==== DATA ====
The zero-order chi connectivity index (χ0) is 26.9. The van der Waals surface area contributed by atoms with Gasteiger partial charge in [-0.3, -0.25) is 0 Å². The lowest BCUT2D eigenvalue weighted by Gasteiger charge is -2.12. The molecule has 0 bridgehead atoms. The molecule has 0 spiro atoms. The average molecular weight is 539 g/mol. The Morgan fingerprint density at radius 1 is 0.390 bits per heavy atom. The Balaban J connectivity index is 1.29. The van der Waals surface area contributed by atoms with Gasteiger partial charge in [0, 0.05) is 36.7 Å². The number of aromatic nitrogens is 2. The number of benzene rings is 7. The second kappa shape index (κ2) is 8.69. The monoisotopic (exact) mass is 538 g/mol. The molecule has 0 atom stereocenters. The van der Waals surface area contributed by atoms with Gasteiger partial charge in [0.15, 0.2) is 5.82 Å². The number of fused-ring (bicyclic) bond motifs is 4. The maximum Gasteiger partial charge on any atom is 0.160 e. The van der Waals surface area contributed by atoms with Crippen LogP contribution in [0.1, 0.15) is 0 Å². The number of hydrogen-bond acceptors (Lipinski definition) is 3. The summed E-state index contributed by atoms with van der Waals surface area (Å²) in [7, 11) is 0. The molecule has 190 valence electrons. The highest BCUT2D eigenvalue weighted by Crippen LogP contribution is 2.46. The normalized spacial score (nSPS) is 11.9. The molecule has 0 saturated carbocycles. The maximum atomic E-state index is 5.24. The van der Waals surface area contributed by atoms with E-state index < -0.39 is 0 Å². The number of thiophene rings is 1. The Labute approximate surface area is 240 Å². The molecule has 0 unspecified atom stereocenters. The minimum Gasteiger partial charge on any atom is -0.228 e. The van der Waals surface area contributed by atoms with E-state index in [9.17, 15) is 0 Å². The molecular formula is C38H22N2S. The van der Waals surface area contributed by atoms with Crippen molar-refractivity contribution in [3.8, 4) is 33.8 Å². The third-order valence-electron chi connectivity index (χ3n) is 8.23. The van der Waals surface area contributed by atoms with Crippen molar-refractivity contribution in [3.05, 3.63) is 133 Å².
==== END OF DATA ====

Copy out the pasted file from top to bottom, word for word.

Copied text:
The zero-order chi connectivity index (χ0) is 26.9. The van der Waals surface area contributed by atoms with Gasteiger partial charge in [-0.3, -0.25) is 0 Å². The lowest BCUT2D eigenvalue weighted by Gasteiger charge is -2.12. The molecule has 0 bridgehead atoms. The molecule has 0 spiro atoms. The average molecular weight is 539 g/mol. The Morgan fingerprint density at radius 1 is 0.390 bits per heavy atom. The Balaban J connectivity index is 1.29. The van der Waals surface area contributed by atoms with Gasteiger partial charge in [0, 0.05) is 36.7 Å². The number of aromatic nitrogens is 2. The number of benzene rings is 7. The second kappa shape index (κ2) is 8.69. The monoisotopic (exact) mass is 538 g/mol. The molecule has 0 atom stereocenters. The van der Waals surface area contributed by atoms with Gasteiger partial charge in [0.15, 0.2) is 5.82 Å². The number of fused-ring (bicyclic) bond motifs is 4. The maximum Gasteiger partial charge on any atom is 0.160 e. The van der Waals surface area contributed by atoms with Crippen LogP contribution in [0.1, 0.15) is 0 Å². The number of hydrogen-bond acceptors (Lipinski definition) is 3. The summed E-state index contributed by atoms with van der Waals surface area (Å²) in [7, 11) is 0. The molecule has 190 valence electrons. The highest BCUT2D eigenvalue weighted by Crippen LogP contribution is 2.46. The normalized spacial score (nSPS) is 11.9. The molecule has 0 saturated carbocycles. The maximum atomic E-state index is 5.24. The van der Waals surface area contributed by atoms with E-state index < -0.39 is 0 Å². The number of thiophene rings is 1. The Labute approximate surface area is 240 Å². The molecule has 0 unspecified atom stereocenters. The minimum Gasteiger partial charge on any atom is -0.228 e. The van der Waals surface area contributed by atoms with E-state index in [9.17, 15) is 0 Å². The molecular formula is C38H22N2S. The van der Waals surface area contributed by atoms with Crippen molar-refractivity contribution in [3.8, 4) is 33.8 Å². The third-order valence-electron chi connectivity index (χ3n) is 8.23. The van der Waals surface area contributed by atoms with Crippen molar-refractivity contribution in [3.05, 3.63) is 133 Å².